Helping Your Child to Sleep Through the Night - Advice from a Clinical Psychologist

Learn how to cope with common sleeping problems in this interview with Dr. Jodi A. Mindell, PhD, Pediatric Clinical Director Sleep Disorders Center at Allegheny University. Author of Sleeping Through the Night

Interview By Allison Martin

Parents need accessible information on how to get their children to sleep through the night. Parents clearly want a gentler and kinder approach and a answer for what to do when they encounter obstacles. One of these obstacles, which is usually not addressed elsewhere, is parents own emotional responses to dealing with their child's sleep problems and helping them cope with sleepless nights.

The key things that parents can do to help their children get to sleep is to have a set bedtime (preferably between 7:30 and 8:30), a consistent and soothing bedtime routine, and have their child fall asleep on his/her own.

All children wake during the night. The issue is whether or not they can return to sleep on their own. A child who can self-soothe to sleep at bedtime will be able to do so in the middle of the night. So, the best and easiest thing to do is to teach your child how to self-soothe at bedtime. Within about two weeks most little ones start naturally sleeping through the night. During this process, continue to respond to your child in the middle of the night.

One of the most common serious sleep disturbances seen in children is obstructive sleep apnea, a breathing disorder that occurs during sleep. Some symptoms of sleep apnea are snoring, breathing pauses, mouth breathing, restlessness, and daytime sleepiness. If you are concerned about your child's sleep, speak with his/her physician or contact a sleep center in your area.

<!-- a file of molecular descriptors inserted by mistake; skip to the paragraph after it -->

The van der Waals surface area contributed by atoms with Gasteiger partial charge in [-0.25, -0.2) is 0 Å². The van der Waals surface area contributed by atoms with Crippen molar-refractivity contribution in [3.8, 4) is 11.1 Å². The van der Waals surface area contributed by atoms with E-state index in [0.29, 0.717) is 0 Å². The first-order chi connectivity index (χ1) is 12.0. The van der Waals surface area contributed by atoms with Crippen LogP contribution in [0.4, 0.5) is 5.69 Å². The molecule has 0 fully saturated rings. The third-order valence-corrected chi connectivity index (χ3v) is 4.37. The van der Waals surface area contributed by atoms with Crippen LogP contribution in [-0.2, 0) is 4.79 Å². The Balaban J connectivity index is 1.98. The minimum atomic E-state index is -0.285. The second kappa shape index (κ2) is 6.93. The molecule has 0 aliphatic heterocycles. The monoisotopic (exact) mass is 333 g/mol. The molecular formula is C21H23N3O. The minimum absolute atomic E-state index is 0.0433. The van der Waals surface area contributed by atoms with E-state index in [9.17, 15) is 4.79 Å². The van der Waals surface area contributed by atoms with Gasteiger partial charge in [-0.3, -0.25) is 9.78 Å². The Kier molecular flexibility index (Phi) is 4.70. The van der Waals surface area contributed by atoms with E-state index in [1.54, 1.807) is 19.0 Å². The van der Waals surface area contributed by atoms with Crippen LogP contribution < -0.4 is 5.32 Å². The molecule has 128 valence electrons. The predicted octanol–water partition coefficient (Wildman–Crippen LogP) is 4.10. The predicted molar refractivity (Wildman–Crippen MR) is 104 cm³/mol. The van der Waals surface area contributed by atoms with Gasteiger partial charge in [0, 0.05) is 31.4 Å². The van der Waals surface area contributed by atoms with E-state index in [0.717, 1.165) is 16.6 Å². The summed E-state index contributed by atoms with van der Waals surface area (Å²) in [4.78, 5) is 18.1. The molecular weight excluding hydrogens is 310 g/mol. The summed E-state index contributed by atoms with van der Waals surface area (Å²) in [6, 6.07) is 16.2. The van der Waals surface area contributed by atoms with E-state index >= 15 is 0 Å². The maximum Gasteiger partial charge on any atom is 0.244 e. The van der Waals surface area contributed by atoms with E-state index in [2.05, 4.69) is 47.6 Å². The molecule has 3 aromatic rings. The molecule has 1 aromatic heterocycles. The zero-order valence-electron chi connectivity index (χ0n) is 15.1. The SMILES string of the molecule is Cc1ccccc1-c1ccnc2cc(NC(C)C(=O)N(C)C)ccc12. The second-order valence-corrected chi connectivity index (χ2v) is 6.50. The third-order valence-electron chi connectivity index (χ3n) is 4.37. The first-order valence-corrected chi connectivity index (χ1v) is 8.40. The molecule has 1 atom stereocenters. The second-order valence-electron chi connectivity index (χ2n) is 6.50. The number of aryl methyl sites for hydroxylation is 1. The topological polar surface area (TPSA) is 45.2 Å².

Restless legs syndrome is a neurological disorder that is characterized by a creepy-crawly feeling in the legs at bedtime. People with RLS feel a need to move their legs to make this uncomfortable feeling go away. In children, they have difficulty falling asleep and are often running about the house after being put to bed.

Nightmares are common in all children, especially between the ages of 3 and 6. Nightmares are part of normal development and young children often have nightmares of monsters and scary things. Children also have nightmares about specific events that may have worried them or scared them, such as getting lost in a grocery store or being afraid of a dog. Although there are no data available, I suspect that nightmares are common in adopted children, especially around the time of adoption for older ones. These children are going through many transitions in their lives which can be disorienting or even frightening. The best way for parents to handle nightmares is by providing lots of reassurance and comfort.

For parents of babies in the early days of their adoption, I have one suggestion: Get help! It will be difficult to predict how your baby/child is going to respond to sleeping in a new place, possibly having jet lag, and coping with so many life changes. To start, begin from the earliest days establishing a quiet routine before sleep time and continue to build on that as the days and weeks pass. You will clearly need to respond to your child's sleep cycles during this transitional period. So, as you may be going through your own jet lag and changes in your family, make sleep a priority for yourself by napping when the baby naps and seeing if someone else can help out at night, even if it is just for the early part of the night so that you can get some sleep and then take over the rest of the night.

Expect a time of transition during those first few weeks, while at the same time establishing good sleep habits. Develop a consistent bedtime routine, maintain a similar sleep schedule day to day, and establish a warm and cuddly bedroom that is conducive to sleep.

Jodi A. Mindell is the Pediatric Clinical Director of the Sleep Disorders Center at Allegheny University of the Health Sciences in Philadelphia. She holds M.S. and Ph.D. degrees in clinical psychology, is Associate Professor of Psychology at St. Joseph's University, and is the author of numerous publications and books on pediatric sleep disorders. Her book, Sleeping Through the Night, provides practical advice for new parents who crave a restful night.